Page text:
Wildlife Watching Supplies ® - having the right gear for wildlife watching and photography is essential and we manufacturer the highest quality camouflage clothing, camouflage hides, camouflage materials and scrim nets and other safety products.February update

Driving home along the Devon lanes in February the low winter sun shines through the leafless trees on the horizon. The sun is setting about 4.30 at this time of year and on this day the sky had turned a pinky orange. The two trees in the picture are just a few minutes from home. I had just enough time to rush in, get the camera and go back to where the trees lined up with the setting sun. Metering on the sky turned the trees into a silhouette which made the picture more striking. Over the weeks I had regularly seen the possibilities of a photo but on this occasion it had all fitted into place.
When I've been in galleries I've often hear people saying that the photographer must have had a good camera. This photo could have been taken on any camera and have got the same result. It's just that I had spotted the picture developing and was lucky enough to be in the right place at the right time with a camera. I think I and a lot of photographers would also say that we are often in the right place at the right time without a camera. These are the times that you have to just sit back, watch and take it all in.Wildlife Watching Supplies ® - having the right gear for wildlife watching and photography is essential and we manufacturer the highest quality camouflage clothing, camouflage hides, camouflage materials and scrim nets and other safety products.

I had a week away in Cornwall this Feb and managed to spend some time walking along the coast path. The photo opportunities are excellent with stunning landscapes and plenty of wildlife, although I didn't expect to come back with a photo of a chough. There are only about thirteen choughs in England at the moment. They are now breeding in Cornwall so hopefully the numbers will increase over time. The RSPB, National Trust and coastal farmers are working hard to provide the best habitat and hopefully numbers will rise.

The camouflage of the C80 camera and lens cover was very useful, I don't think the chough even knew I was there. As soon as I heard it call (it was very close) I dropped down behind the wall along the footpath. After a couple of seconds I looked up with the camera up to my eye covering my face. If I had looked up and then swung the camera around I would have been spotted. The chough had landed on the cliff edge just 6 mts away and was looking out to sea calling. A few seconds later it glided effortlessly away on the updraft from the cliff edge. It was a brief encounter but I had a couple of shots on the memory card.


January update

Wildlife Watching Supplies ® - having the right gear for wildlife watching and photography is essential and we manufacturer the highest quality camouflage clothing, camouflage hides, camouflage materials and scrim nets and other safety products.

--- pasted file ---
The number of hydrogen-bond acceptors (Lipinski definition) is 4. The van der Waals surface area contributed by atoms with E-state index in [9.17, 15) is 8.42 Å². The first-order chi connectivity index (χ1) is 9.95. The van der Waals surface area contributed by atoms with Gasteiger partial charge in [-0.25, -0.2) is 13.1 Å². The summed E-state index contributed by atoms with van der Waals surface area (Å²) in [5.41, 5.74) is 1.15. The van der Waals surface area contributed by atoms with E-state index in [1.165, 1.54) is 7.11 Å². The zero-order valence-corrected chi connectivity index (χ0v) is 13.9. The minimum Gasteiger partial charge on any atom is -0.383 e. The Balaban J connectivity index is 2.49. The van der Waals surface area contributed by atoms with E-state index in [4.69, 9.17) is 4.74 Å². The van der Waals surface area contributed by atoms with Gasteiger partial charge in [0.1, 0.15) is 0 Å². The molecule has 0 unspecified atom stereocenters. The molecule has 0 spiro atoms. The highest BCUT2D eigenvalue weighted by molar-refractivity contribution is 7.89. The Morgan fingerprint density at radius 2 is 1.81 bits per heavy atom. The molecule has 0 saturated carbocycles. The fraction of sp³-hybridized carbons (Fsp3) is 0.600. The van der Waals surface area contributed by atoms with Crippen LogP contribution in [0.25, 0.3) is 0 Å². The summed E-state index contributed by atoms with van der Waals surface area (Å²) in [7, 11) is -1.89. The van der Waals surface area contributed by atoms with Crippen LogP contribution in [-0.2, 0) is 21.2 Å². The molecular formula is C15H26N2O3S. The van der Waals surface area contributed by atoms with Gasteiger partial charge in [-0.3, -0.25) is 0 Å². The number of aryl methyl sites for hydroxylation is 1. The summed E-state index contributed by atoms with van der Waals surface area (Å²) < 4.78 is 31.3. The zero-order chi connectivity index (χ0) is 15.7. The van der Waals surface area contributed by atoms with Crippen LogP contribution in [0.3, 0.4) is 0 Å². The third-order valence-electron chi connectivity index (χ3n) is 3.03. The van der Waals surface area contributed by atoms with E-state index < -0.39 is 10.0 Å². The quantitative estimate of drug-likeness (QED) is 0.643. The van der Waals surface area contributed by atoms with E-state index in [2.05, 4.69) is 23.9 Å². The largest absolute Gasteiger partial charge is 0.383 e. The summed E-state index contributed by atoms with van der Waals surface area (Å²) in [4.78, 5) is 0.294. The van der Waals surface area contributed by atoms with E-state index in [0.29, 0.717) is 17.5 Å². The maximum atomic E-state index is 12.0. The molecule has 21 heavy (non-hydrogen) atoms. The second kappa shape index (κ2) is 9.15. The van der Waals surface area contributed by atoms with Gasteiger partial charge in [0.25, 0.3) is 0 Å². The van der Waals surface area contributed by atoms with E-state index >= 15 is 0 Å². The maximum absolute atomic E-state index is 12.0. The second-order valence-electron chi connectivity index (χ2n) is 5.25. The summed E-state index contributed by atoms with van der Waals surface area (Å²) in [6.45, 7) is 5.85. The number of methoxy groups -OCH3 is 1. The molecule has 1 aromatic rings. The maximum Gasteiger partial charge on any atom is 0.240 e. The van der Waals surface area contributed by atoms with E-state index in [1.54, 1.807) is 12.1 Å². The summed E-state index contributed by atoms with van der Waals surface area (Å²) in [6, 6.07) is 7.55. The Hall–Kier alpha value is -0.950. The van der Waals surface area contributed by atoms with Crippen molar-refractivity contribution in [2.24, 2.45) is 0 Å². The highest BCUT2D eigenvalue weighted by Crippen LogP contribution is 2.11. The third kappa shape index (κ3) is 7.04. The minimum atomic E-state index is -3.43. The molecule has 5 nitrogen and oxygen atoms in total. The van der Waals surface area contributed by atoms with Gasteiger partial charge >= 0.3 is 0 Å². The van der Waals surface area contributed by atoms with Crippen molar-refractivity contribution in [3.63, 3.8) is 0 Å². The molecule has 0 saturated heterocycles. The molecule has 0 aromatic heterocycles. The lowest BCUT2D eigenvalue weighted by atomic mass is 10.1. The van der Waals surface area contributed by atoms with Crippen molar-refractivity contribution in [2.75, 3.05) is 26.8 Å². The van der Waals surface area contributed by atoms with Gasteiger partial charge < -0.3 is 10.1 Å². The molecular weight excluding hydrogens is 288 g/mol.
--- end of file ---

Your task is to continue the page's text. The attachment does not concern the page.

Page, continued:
C80 TL - W me 5862 lft ….. shows how you can use the C80 cover with your hand inside.
Wildlife Watching Supplies ® - having the right gear for wildlife watching and photography is essential and we manufacturer the highest quality camouflage clothing, camouflage hides, camouflage materials and scrim nets and other safety products.
Tree creeper

During these winter months I'm popping down to the orchard hide every few days and topping up the feeders. If the weather is right I will take a mug of tea and stay a couple of hours. At this time of year there are a few extra birds about. There has been a Brambling coming in with a small flock of chaffinches. I've also photographed a tree creeper checking out the pole feeder. The tree creeper normally goes from tree to tree in the orchard looking for grubs and insects in the bark. "I think my pole feeder has just become part of the orchard". The local pair of Bull finches have been around but I don't think the weather has been cold enough to bring them to the feeders yet.


We have a new C80TL Triple layer camera and lens cover added to our list. This cover helps to protect the camera and lens from the cold. Made with 3 layers of material to protect from the weather and insulate from the cold helping to reduce battery drain and digital shut down. The inner fleece layer has a heat pack pocket at the back of the camera to fit our C40.7 heat pads. We have been making them as specials for the last year and have had some good feedback. Have a look at our new products section or our C80 page on the popular products bar. This cover also helps to reduce shutter noise - I use one for close up Kingfisher shots with a cable release back to the dome hide. Our C61 Neoprene lens cover sets are proving to be very popular . We are adding more sizes to our list so keep an eye on the link at the bottom of our C80 page or New product page. The covers give good camouflage but most importantly good shock absorbency protecting the lens from knocks and scratches. We are temporarily out of stock of Advantage timber pattern neoprene. Its been so popular that we have run out before our new stock of neoprene arrives in early March.